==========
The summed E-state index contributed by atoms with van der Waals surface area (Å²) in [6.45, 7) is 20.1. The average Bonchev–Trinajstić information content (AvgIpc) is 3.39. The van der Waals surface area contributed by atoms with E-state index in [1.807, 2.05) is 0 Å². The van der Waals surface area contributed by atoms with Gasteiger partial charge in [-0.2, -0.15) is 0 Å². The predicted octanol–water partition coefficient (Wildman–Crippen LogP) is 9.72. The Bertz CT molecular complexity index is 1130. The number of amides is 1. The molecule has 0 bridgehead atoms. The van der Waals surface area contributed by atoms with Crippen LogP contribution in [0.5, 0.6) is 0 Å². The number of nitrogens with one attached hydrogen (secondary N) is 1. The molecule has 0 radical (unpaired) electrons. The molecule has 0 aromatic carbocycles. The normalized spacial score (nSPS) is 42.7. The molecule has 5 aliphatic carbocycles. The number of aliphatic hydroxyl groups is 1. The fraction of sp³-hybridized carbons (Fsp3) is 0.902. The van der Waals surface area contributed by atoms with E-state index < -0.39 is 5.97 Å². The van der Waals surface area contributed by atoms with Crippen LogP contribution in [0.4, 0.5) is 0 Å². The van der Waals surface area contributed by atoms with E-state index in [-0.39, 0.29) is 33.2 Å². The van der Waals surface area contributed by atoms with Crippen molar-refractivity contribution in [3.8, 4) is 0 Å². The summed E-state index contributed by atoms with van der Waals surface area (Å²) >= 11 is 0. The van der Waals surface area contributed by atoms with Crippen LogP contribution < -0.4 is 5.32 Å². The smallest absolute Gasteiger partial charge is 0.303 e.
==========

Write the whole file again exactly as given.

The summed E-state index contributed by atoms with van der Waals surface area (Å²) in [6.45, 7) is 20.1. The average Bonchev–Trinajstić information content (AvgIpc) is 3.39. The van der Waals surface area contributed by atoms with E-state index in [1.807, 2.05) is 0 Å². The van der Waals surface area contributed by atoms with Gasteiger partial charge in [-0.2, -0.15) is 0 Å². The predicted octanol–water partition coefficient (Wildman–Crippen LogP) is 9.72. The Bertz CT molecular complexity index is 1130. The number of amides is 1. The molecule has 0 bridgehead atoms. The van der Waals surface area contributed by atoms with Crippen LogP contribution in [0.5, 0.6) is 0 Å². The number of nitrogens with one attached hydrogen (secondary N) is 1. The molecule has 0 radical (unpaired) electrons. The molecule has 0 aromatic carbocycles. The normalized spacial score (nSPS) is 42.7. The molecule has 5 aliphatic carbocycles. The number of aliphatic hydroxyl groups is 1. The fraction of sp³-hybridized carbons (Fsp3) is 0.902. The van der Waals surface area contributed by atoms with E-state index < -0.39 is 5.97 Å². The van der Waals surface area contributed by atoms with Crippen LogP contribution in [0.4, 0.5) is 0 Å². The van der Waals surface area contributed by atoms with E-state index in [-0.39, 0.29) is 33.2 Å². The van der Waals surface area contributed by atoms with Crippen molar-refractivity contribution in [3.8, 4) is 0 Å². The summed E-state index contributed by atoms with van der Waals surface area (Å²) >= 11 is 0. The van der Waals surface area contributed by atoms with Crippen LogP contribution < -0.4 is 5.32 Å². The smallest absolute Gasteiger partial charge is 0.303 e.